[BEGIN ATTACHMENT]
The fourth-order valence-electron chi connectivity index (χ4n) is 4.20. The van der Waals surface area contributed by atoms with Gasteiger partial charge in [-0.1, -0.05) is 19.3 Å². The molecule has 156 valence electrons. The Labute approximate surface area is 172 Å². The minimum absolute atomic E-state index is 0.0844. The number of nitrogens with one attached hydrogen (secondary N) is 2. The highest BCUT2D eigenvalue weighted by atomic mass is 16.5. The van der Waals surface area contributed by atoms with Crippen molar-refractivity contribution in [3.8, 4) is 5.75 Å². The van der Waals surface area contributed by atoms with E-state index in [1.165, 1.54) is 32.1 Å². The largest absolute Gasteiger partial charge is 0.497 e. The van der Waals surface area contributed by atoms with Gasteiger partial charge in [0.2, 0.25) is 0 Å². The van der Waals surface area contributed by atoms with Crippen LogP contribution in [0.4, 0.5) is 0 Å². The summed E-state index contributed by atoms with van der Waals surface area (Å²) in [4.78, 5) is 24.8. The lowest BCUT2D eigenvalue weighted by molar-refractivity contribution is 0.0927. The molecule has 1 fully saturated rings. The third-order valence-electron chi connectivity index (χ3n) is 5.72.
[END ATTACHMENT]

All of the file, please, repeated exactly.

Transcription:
The fourth-order valence-electron chi connectivity index (χ4n) is 4.20. The van der Waals surface area contributed by atoms with Gasteiger partial charge in [-0.1, -0.05) is 19.3 Å². The molecule has 156 valence electrons. The Labute approximate surface area is 172 Å². The minimum absolute atomic E-state index is 0.0844. The number of nitrogens with one attached hydrogen (secondary N) is 2. The highest BCUT2D eigenvalue weighted by atomic mass is 16.5. The van der Waals surface area contributed by atoms with Crippen molar-refractivity contribution in [3.8, 4) is 5.75 Å². The van der Waals surface area contributed by atoms with E-state index in [1.165, 1.54) is 32.1 Å². The largest absolute Gasteiger partial charge is 0.497 e. The van der Waals surface area contributed by atoms with Gasteiger partial charge in [0.2, 0.25) is 0 Å². The van der Waals surface area contributed by atoms with Crippen LogP contribution in [0.4, 0.5) is 0 Å². The summed E-state index contributed by atoms with van der Waals surface area (Å²) in [4.78, 5) is 24.8. The lowest BCUT2D eigenvalue weighted by molar-refractivity contribution is 0.0927. The molecule has 1 fully saturated rings. The third-order valence-electron chi connectivity index (χ3n) is 5.72.